PHE 'risks demonising food with junk classification change'

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PHE Crackdown

Among those at risk of being branded as junk food are Petits Filous, Cheerios and Lucozade

Cereals, fruit juice and yoghurts face being “demonised” and banned from in-store and TV promotions by a new government junk food classification, industry leaders have said.

Responding to a consultation launched earlier this year, food and drink industry leaders called on Public Health England to re-think its proposed shake-up of the Nutrient Profiling model, warning it will have disastrous unintended consequences for a raft of everyday products previously marketed for their healthy credentials.

Household names that could be branded “junk”

yoplait petits filous

Petits Filous

Under the new NP model, Petits Filous fromage frais would fail due to its free sugars despite being already below the 2020 sugars reduction guideline target of 11g (it contains 9.9g total sugars per 100g thanks to a 17% reduction since 2016).

A further 40% reduction of free sugars would be required for it to pass, despite PHE recently featuring Petits Filous in its Smart Snack campaign.


Lucozade Ribena Suntory

Hailed by the government as a poster child of the Sugar Tax, since 2017 LRS has reduced sugar by 50% on average across its core range of drinks, removing 25,500 tonnes of sugar and 98.1 billion calories.

All LRS core brands now contain less than 5g of sugar per 100m but none of these reformulated drinks would pass.

Cheerios Oats

Cheerios Oats meets the conditions for both a ‘high fibre’ (9g/100g) and a ‘low sugar’ (4.7g/100g) claim, is green for sugars on the front of pack nutrition labelling, contains 97.8% whole grain, but still does not pass the proposed NP model.

Among those at risk of being branded as junk food are Petits Filous, which was recently held up as an example of reformulation by PHE, and Lucozade, which spent millions reformulating its entire lineup of drinks.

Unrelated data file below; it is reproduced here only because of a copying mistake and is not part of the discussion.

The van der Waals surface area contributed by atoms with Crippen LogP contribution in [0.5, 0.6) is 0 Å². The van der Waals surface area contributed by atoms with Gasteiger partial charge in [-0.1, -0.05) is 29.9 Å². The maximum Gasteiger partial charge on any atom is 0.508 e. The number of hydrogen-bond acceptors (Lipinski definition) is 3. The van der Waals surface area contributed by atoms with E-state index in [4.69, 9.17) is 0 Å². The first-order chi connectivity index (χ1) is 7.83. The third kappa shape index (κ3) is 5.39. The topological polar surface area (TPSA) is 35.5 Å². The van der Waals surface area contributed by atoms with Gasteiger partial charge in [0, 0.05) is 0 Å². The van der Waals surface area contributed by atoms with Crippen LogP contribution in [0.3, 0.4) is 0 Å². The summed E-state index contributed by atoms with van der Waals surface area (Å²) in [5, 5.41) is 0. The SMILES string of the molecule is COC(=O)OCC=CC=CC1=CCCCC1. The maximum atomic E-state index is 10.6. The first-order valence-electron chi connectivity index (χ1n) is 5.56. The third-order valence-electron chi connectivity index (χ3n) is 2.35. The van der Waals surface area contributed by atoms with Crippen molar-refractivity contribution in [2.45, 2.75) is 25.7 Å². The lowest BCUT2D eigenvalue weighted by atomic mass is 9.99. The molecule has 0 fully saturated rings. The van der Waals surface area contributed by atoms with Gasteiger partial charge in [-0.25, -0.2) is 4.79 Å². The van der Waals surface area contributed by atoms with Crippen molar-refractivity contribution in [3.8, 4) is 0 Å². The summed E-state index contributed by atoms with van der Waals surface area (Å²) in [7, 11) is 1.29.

The Grocer revealed in March that thousands of products high in sugar faced a ban from advertising during children’s TV programming and on other media aimed at kids, in a consultation launched under the government’s Obesity Plan to bring the profile model into line with new targets on sugar.

PHE’s consultation sets a new, stricter model for junk food classification, based on the government’s target of sugar making up no more than 5% of daily intake. The consultation said 8% fewer products would pass the test.

In responses revealed this week, industry trade bodies said they believed ministers planned to use the new model to underpin a sweeping ban on HFSS promotions in store as well as on TV.

Lower-sugar energy drink promotions bring average prices down

The FDF said the main sectors affected by the stricter test were “high-fibre breakfast cereals, yoghurts, fromage frais, fruit juices and smoothies, most of which would fail”. Yet two of those sectors have been hailed by PHE as shining stars of its voluntary sugar reduction programme, with both breakfast cereals and yoghurts achieving the target of reducing sugars by 5% within the first year of PHE’s voluntary sugar reduction programme.

The FDF claimed the new model made a mockery of the reformulation programme and destroyed the incentive for companies to spend millions on reformulation.

One leading supplier source said: “We are constantly being told from the government is that they want to look at ways of rewarding companies for reformulation. It looks like they are going to do it by kicking them in the teeth.”